SAN JOSE, Calif. -- Adding cannabis to everything from iced coffee to breath mints, startups are jockeying for a bite of California's growing marijuana edibles market as the state gears up to allow recreational pot sales.
The industry that barely existed 10 years ago -- apart from a few bakers making pot brownies in their home kitchens -- now shows no sign of slowing down.
"There's a brand boom going on right now, particularly in preparation for adult use legalization here," said Troy Dayton, CEO of The Arcview Group, a research and investment services firm focusing on marijuana businesses. "Not all of them are going to do well, but there's just so many different types of edibles hitting different market segments."
Arcview Market Research estimates California customers munched on about $180 million worth of edibles last year -- comprising 10 percent of the state's overall marijuana sales. There appear to be dozens of medical marijuana companies in the state seeking to bring a gourmet flair to cannabis-infused treats that just a few years ago were merely "edible." And as early as next year, those companies will be able to expand sales to anyone over 21.
The $1.8 billion Californians spent last in legal marijuana sales is expected to grow more than 25 percent annually to hit $5.8 billion by 2021, according to an Arcview report. And trends in other states suggest that the edibles market will continue to grow as California's recreational marijuana sales start. In Colorado, for example, sales of edibles more than tripled from $17 million in the first quarter of 2014 -- when the state first allowed recreational marijuana use -- to $53 million in the third quarter of 2016.
As it grows, California's edibles market is diversifying, with companies adding healthy, organic, vegan and gluten-free options to the menu, and making low-dose edibles for new patients and people who want to medicate while at work or at home with their kids. But as California finalizes its marijuana regulations, edibles startups will face added food safety hurdles that their peers in other cannabis industries, and in the general foods market, don't have to navigate.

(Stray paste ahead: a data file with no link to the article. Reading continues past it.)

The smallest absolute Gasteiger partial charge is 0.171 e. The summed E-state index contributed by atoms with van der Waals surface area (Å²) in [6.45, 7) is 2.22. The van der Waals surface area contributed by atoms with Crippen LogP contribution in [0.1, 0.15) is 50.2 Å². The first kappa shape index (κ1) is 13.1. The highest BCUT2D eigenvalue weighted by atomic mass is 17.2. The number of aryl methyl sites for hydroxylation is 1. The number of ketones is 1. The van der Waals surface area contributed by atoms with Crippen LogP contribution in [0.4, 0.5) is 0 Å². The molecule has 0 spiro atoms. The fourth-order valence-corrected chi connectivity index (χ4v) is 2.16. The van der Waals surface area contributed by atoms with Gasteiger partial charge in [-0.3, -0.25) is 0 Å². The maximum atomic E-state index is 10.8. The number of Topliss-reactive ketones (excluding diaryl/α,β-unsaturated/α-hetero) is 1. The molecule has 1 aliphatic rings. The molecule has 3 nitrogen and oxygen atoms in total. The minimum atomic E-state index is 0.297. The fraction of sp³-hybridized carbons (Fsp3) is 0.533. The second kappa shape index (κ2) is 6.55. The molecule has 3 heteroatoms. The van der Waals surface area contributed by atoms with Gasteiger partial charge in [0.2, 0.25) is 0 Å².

When 27-year-old Stephany Gocobachi -- a long-time foodie -- visited her first medical marijuana dispensary on her 18th birthday, she was disappointed. There were no edibles that tasted good, or that were clearly labeled with their content of THC -- the chemical compound that gives marijuana its medicinal and mind-altering effects.
"I had bought edibles that were moldy, that were stale, that had pet hair in them," Gocobachi said.
Nine years later, Gocobachi runs Flour Child Collective, a San Francisco-based startup that sells organic, cannabis-infused granola and seasonal jam with flavors like blood orange and apricot-rose. She wanted to make products using fresh ingredients that would keep on the shelf of a dispensary while also providing a healthier alternative to pot brownies.
Now Gocobachi and her co-founder are working on expanding their 400-square-foot kitchen. But they're postponing leasing a new space because San Francisco's marijuana regulations are still in flux and it's unclear where the city will let them set up shop.